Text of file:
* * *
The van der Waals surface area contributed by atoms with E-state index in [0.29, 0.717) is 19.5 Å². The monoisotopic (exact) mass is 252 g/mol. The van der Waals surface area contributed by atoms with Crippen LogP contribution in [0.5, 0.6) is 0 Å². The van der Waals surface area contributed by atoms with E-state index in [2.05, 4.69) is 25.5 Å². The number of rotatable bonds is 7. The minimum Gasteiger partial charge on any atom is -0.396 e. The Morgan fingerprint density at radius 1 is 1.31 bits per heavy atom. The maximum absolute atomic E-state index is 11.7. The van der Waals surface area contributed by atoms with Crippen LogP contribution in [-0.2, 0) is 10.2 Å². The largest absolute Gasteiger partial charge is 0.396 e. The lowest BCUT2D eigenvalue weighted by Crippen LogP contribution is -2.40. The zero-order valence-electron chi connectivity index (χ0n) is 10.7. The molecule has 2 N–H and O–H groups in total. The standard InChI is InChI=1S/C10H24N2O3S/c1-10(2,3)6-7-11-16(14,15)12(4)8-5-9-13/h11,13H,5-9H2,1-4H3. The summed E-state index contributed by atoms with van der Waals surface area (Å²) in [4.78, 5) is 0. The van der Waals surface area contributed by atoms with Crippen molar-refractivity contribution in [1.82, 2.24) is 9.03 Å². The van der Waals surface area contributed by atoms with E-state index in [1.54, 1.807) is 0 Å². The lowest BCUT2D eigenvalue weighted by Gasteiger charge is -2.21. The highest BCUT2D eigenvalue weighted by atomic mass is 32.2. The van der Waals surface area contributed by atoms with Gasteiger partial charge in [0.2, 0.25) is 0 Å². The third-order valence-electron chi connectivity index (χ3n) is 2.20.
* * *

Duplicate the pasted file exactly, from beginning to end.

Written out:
The van der Waals surface area contributed by atoms with E-state index in [0.29, 0.717) is 19.5 Å². The monoisotopic (exact) mass is 252 g/mol. The van der Waals surface area contributed by atoms with Crippen LogP contribution in [0.5, 0.6) is 0 Å². The van der Waals surface area contributed by atoms with E-state index in [2.05, 4.69) is 25.5 Å². The number of rotatable bonds is 7. The minimum Gasteiger partial charge on any atom is -0.396 e. The Morgan fingerprint density at radius 1 is 1.31 bits per heavy atom. The maximum absolute atomic E-state index is 11.7. The van der Waals surface area contributed by atoms with Crippen LogP contribution in [-0.2, 0) is 10.2 Å². The largest absolute Gasteiger partial charge is 0.396 e. The lowest BCUT2D eigenvalue weighted by Crippen LogP contribution is -2.40. The zero-order valence-electron chi connectivity index (χ0n) is 10.7. The molecule has 2 N–H and O–H groups in total. The standard InChI is InChI=1S/C10H24N2O3S/c1-10(2,3)6-7-11-16(14,15)12(4)8-5-9-13/h11,13H,5-9H2,1-4H3. The summed E-state index contributed by atoms with van der Waals surface area (Å²) in [4.78, 5) is 0. The van der Waals surface area contributed by atoms with Crippen molar-refractivity contribution in [1.82, 2.24) is 9.03 Å². The van der Waals surface area contributed by atoms with E-state index in [1.54, 1.807) is 0 Å². The lowest BCUT2D eigenvalue weighted by Gasteiger charge is -2.21. The highest BCUT2D eigenvalue weighted by atomic mass is 32.2. The van der Waals surface area contributed by atoms with Gasteiger partial charge in [0.2, 0.25) is 0 Å². The third-order valence-electron chi connectivity index (χ3n) is 2.20.